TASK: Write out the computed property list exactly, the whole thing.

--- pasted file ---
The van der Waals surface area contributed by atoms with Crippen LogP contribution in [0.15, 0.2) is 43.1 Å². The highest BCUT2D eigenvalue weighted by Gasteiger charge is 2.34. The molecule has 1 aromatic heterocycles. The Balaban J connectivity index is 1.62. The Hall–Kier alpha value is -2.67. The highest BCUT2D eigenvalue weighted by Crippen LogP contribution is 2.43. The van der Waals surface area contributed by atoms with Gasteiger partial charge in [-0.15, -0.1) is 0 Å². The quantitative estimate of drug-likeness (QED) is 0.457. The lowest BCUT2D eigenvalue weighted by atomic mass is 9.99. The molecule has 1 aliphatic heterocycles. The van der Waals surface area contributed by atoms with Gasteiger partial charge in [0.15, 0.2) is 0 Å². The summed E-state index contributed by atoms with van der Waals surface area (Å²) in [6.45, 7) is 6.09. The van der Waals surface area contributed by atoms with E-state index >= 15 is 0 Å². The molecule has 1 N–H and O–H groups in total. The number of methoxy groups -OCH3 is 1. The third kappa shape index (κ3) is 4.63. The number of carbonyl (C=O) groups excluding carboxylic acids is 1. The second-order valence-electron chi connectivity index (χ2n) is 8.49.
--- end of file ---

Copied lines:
The van der Waals surface area contributed by atoms with Crippen LogP contribution in [0.15, 0.2) is 43.1 Å². The highest BCUT2D eigenvalue weighted by Gasteiger charge is 2.34. The molecule has 1 aromatic heterocycles. The Balaban J connectivity index is 1.62. The Hall–Kier alpha value is -2.67. The highest BCUT2D eigenvalue weighted by Crippen LogP contribution is 2.43. The van der Waals surface area contributed by atoms with Gasteiger partial charge in [-0.15, -0.1) is 0 Å². The quantitative estimate of drug-likeness (QED) is 0.457. The lowest BCUT2D eigenvalue weighted by atomic mass is 9.99. The molecule has 1 aliphatic heterocycles. The van der Waals surface area contributed by atoms with Gasteiger partial charge in [0.15, 0.2) is 0 Å². The summed E-state index contributed by atoms with van der Waals surface area (Å²) in [6.45, 7) is 6.09. The van der Waals surface area contributed by atoms with E-state index >= 15 is 0 Å². The molecule has 1 N–H and O–H groups in total. The number of methoxy groups -OCH3 is 1. The third kappa shape index (κ3) is 4.63. The number of carbonyl (C=O) groups excluding carboxylic acids is 1. The second-order valence-electron chi connectivity index (χ2n) is 8.49.